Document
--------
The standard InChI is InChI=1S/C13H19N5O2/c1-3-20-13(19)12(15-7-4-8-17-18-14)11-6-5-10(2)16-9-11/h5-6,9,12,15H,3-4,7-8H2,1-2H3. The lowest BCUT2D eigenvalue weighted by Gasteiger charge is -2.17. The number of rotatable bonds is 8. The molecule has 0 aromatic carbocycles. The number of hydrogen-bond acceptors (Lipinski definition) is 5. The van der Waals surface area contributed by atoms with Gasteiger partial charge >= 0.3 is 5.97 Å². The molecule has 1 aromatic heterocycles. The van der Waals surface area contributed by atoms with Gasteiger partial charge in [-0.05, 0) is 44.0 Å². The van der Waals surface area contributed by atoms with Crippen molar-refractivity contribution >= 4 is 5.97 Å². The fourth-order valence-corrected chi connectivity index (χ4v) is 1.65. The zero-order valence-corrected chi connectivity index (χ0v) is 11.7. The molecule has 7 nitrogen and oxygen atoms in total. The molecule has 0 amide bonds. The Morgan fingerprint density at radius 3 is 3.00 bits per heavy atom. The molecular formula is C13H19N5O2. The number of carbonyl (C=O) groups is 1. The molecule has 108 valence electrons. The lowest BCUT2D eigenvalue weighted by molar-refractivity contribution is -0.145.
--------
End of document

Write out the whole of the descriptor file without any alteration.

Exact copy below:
The standard InChI is InChI=1S/C13H19N5O2/c1-3-20-13(19)12(15-7-4-8-17-18-14)11-6-5-10(2)16-9-11/h5-6,9,12,15H,3-4,7-8H2,1-2H3. The lowest BCUT2D eigenvalue weighted by Gasteiger charge is -2.17. The number of rotatable bonds is 8. The molecule has 0 aromatic carbocycles. The number of hydrogen-bond acceptors (Lipinski definition) is 5. The van der Waals surface area contributed by atoms with Gasteiger partial charge >= 0.3 is 5.97 Å². The molecule has 1 aromatic heterocycles. The van der Waals surface area contributed by atoms with Gasteiger partial charge in [-0.05, 0) is 44.0 Å². The van der Waals surface area contributed by atoms with Crippen molar-refractivity contribution >= 4 is 5.97 Å². The fourth-order valence-corrected chi connectivity index (χ4v) is 1.65. The zero-order valence-corrected chi connectivity index (χ0v) is 11.7. The molecule has 7 nitrogen and oxygen atoms in total. The molecule has 0 amide bonds. The Morgan fingerprint density at radius 3 is 3.00 bits per heavy atom. The molecular formula is C13H19N5O2. The number of carbonyl (C=O) groups is 1. The molecule has 108 valence electrons. The lowest BCUT2D eigenvalue weighted by molar-refractivity contribution is -0.145.